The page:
Analysis of the Phosphoproteome of Jnk1-/- vs Wild Type Mouse Brain Provides Novel Insight on JNK1's Interaction Profile and Its Connection to Various Mental Disorders
Hong, Ye (2018-03-05)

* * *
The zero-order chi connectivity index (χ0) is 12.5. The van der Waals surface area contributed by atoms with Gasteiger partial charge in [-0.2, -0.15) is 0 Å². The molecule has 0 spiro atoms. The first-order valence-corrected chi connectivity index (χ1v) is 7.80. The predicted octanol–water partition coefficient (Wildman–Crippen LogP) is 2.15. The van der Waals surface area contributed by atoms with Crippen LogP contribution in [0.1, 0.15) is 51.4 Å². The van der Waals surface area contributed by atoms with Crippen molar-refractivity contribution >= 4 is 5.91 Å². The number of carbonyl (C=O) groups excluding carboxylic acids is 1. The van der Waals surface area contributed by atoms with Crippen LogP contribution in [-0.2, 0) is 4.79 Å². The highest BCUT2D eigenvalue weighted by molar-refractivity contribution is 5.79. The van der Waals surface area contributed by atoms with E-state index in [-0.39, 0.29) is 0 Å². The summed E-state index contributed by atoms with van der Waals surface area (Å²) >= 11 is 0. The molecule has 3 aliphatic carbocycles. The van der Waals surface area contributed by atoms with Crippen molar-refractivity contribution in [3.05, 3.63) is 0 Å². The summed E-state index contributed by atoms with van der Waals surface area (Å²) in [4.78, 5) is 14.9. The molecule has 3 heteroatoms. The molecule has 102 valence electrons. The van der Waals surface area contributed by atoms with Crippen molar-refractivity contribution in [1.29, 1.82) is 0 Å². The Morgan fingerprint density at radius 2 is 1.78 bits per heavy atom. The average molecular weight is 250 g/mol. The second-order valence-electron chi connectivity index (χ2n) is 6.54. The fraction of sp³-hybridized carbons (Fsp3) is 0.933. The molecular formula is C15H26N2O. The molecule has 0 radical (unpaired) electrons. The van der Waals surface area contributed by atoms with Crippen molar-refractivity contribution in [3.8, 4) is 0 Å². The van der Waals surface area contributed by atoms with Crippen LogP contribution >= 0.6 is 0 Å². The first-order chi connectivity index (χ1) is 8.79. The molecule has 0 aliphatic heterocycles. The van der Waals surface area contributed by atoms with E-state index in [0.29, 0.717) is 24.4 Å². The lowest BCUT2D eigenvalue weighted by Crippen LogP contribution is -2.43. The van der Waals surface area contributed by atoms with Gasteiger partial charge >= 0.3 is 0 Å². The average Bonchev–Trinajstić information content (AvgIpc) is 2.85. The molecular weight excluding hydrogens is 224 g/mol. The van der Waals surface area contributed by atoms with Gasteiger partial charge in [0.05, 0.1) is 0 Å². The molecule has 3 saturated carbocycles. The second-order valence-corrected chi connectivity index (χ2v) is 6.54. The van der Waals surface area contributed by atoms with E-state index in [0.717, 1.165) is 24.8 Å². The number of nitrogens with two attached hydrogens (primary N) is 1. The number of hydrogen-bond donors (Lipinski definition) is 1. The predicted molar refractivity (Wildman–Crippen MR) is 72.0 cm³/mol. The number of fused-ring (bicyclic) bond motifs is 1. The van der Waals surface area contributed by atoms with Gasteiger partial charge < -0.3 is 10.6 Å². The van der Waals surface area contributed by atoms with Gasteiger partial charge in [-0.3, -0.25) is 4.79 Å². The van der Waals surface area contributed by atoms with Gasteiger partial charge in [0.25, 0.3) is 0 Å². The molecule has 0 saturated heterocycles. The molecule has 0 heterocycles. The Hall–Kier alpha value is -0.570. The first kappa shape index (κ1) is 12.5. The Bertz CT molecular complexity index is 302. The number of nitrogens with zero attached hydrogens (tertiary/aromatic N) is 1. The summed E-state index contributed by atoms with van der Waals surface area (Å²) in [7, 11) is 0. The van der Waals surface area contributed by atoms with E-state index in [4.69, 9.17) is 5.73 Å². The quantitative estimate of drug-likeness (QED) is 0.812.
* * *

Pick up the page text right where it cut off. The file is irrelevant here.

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c-Jun N-terminal kinases (JNKs) are multifunctional kinases that are involved in various diseases. The JNK pathway plays a major role in cell death in response to a variety of stimuli; it hence plays a part in diseases such as type-2 diabetes, cancer, stroke, heart disease, and inflammatory diseases. Human genetics studies have linked the JNK pathway to neurological disorders; however, the mechanisms are largely unknown. To understand more about how JNK1 related mechanisms connect to various mental disorders, entire phosphoproteome data sets over a lifetime were analyzed with bioinformatics methods in this study. The experiment consists of two genotypes of mice, Jnk1-/- (KO) and wild type (WT), each divided into 4 age groups representing key development stages. The protein molecules from the brain were extracted and purified, the identity and quantity of the proteins was analyzed by mass spectrometry and interpreted by MASCOT. The data quality was examined with R analysis; group patterns were explored with graphical analysis; differentially expressed entries were extracted by 4 different statistical methods; the extracted entries were uploaded into Metacore for enrichment analysis; the connections of the significant entries with various mental disorders were explored by overlap investigation of enriched pathways, as well as genes. The protein level interactions between important linking genes were explored by network building in Cytoscape. This revealed enrichment of genes for Huntington’s Disease as expected, but also for neuropsychiatric disorders, importantly, a high level of enrichment of signaling pathways was found providing potential mechanistic insight on the disease basis. Due to the limited number of biological repeats and the inherent biological and technical variance, the differential expression analysis methods did not yield satisfactory results. A new method could be developed. The large percentage of intensity increase of Jnk1-/- phosphoproteins compared to wild type was not anticipated; future studies could compare this result to short term JNK1 suppression data, and JNK1 and JNK2 double knockout data to analyze the regulation deviation between long term and short term suppression of JNK1, and between different knockout conditions.